Katherine Woodbury said...

Speaking of snakes, some literary theorists see St. John Rivers as Lucifer, the ultimate prideful preacher.

Marianne Thormahlen disagrees. Regarding the ending, she writes, "The shift from the happy domesticity of the Rochesters to the dying missionary has puzzled readers for generations." Why doesn't the book end with, as you say, Joe, "St. Rivers was eaten by a snake, which serves him well, the arrogant sod. I lived happily ever after." Her explanation is two-fold: St. John ends--like Rochester--somewhat more weathered by his experience. In his final letter to Jane, he is no longer so utterly extreme in his pride or ambition. Like Rochester, he has been "tamed" by external forces. Thormahlen also argues that the Brontes liked to leave their readers with non-answered religious questions, not entirely explaining the literal and figurative afterlife(s) of their characters.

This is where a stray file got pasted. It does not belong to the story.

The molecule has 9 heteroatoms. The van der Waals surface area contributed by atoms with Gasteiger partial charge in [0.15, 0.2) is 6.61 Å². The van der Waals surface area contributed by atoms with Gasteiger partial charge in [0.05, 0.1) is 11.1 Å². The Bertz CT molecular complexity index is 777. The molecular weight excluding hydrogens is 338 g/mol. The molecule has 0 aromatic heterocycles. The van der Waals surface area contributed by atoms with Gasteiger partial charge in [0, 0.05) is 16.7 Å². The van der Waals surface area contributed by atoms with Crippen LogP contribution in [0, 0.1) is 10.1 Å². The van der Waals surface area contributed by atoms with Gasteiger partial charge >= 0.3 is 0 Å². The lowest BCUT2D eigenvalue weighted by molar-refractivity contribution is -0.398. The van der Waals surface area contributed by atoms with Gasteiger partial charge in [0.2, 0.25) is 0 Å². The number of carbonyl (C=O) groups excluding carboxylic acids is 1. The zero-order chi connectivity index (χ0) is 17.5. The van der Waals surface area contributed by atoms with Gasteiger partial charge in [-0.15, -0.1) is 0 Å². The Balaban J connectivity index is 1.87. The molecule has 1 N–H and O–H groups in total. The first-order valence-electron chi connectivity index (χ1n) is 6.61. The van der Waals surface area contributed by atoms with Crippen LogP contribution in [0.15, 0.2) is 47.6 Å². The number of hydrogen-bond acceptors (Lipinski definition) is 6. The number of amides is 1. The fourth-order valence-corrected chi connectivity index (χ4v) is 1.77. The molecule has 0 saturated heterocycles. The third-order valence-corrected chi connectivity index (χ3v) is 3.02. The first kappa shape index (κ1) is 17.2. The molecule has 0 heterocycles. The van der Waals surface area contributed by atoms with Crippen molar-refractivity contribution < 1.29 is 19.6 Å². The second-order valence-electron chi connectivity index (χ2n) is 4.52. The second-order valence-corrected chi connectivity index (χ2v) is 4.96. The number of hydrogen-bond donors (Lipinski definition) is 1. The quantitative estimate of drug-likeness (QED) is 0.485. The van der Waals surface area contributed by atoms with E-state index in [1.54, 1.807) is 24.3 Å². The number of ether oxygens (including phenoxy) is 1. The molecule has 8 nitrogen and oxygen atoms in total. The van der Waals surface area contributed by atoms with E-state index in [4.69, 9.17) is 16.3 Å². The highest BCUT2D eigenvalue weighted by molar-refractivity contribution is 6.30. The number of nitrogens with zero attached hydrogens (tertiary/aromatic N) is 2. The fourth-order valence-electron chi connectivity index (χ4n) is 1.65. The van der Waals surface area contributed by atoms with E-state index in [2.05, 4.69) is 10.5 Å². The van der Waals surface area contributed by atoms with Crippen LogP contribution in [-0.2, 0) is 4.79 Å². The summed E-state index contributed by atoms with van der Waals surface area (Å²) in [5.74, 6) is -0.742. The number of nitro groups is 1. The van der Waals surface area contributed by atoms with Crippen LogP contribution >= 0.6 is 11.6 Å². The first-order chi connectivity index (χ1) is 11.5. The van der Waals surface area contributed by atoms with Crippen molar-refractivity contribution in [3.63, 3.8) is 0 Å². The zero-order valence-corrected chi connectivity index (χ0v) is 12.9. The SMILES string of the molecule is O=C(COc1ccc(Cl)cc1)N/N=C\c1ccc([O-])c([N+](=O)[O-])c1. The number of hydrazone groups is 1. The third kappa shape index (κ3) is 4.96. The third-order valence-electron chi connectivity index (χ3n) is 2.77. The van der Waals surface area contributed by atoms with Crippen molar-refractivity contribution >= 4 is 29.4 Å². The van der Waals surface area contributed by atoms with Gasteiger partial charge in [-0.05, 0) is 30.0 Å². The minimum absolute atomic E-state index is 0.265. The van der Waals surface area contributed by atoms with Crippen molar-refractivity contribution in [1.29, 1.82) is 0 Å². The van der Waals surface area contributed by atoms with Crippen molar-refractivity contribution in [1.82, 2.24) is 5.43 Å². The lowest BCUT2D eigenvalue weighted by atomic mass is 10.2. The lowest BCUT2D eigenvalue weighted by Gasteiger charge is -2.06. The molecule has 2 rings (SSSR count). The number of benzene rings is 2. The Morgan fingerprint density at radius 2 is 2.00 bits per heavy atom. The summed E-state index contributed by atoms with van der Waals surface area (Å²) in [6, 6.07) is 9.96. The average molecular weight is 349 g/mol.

I had another thought. When pointing out that St. John is not Lucifer, Thormahlen argues that he focuses his talents on trying to carry out a will greater than his own. She writes, "The thought of what could have happened if he had joined his abilities to the forces of darkness is terrifying; Heathcliff's local evildoing would have seemed trivial in comparison to the large-scale disasters which gifts like St. John's could have brought about. He is the only person who comes close to assuming control of Jane Eyre's fiercely independent spirit."

My thought after reading this was--Good thing he is miles away in another country on the verge of death! And hey, maybe that's the point: Jane Eyre is breathing a sign of relief that this nutty cousin of hers is so very, very far away.